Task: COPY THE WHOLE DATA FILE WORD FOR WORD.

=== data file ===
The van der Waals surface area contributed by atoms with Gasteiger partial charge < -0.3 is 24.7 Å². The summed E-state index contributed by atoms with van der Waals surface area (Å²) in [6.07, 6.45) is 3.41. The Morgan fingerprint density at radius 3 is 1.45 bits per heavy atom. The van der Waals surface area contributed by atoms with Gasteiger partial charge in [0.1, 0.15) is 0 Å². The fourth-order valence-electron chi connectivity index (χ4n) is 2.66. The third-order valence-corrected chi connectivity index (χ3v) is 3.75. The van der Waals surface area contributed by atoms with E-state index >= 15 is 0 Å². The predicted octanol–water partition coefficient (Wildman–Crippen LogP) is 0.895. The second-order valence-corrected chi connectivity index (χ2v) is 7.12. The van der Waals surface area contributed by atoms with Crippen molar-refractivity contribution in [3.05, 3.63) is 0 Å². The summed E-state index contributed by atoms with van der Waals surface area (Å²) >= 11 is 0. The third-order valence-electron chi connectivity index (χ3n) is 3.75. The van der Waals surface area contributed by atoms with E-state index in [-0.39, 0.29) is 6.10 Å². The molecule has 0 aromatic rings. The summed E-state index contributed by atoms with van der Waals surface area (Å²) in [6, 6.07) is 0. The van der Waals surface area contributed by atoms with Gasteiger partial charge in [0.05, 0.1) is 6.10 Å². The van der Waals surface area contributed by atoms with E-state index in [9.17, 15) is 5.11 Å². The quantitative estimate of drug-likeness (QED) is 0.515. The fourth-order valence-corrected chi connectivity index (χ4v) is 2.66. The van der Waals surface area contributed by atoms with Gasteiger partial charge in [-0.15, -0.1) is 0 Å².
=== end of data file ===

The van der Waals surface area contributed by atoms with Gasteiger partial charge < -0.3 is 24.7 Å². The summed E-state index contributed by atoms with van der Waals surface area (Å²) in [6.07, 6.45) is 3.41. The Morgan fingerprint density at radius 3 is 1.45 bits per heavy atom. The van der Waals surface area contributed by atoms with Gasteiger partial charge in [0.1, 0.15) is 0 Å². The fourth-order valence-electron chi connectivity index (χ4n) is 2.66. The third-order valence-corrected chi connectivity index (χ3v) is 3.75. The van der Waals surface area contributed by atoms with E-state index >= 15 is 0 Å². The predicted octanol–water partition coefficient (Wildman–Crippen LogP) is 0.895. The second-order valence-corrected chi connectivity index (χ2v) is 7.12. The van der Waals surface area contributed by atoms with Crippen molar-refractivity contribution in [3.05, 3.63) is 0 Å². The summed E-state index contributed by atoms with van der Waals surface area (Å²) >= 11 is 0. The third-order valence-electron chi connectivity index (χ3n) is 3.75. The van der Waals surface area contributed by atoms with E-state index in [-0.39, 0.29) is 6.10 Å². The molecule has 0 aromatic rings. The summed E-state index contributed by atoms with van der Waals surface area (Å²) in [6, 6.07) is 0. The van der Waals surface area contributed by atoms with Gasteiger partial charge in [0.05, 0.1) is 6.10 Å². The van der Waals surface area contributed by atoms with E-state index in [9.17, 15) is 5.11 Å². The quantitative estimate of drug-likeness (QED) is 0.515. The fourth-order valence-corrected chi connectivity index (χ4v) is 2.66. The van der Waals surface area contributed by atoms with Gasteiger partial charge in [-0.15, -0.1) is 0 Å².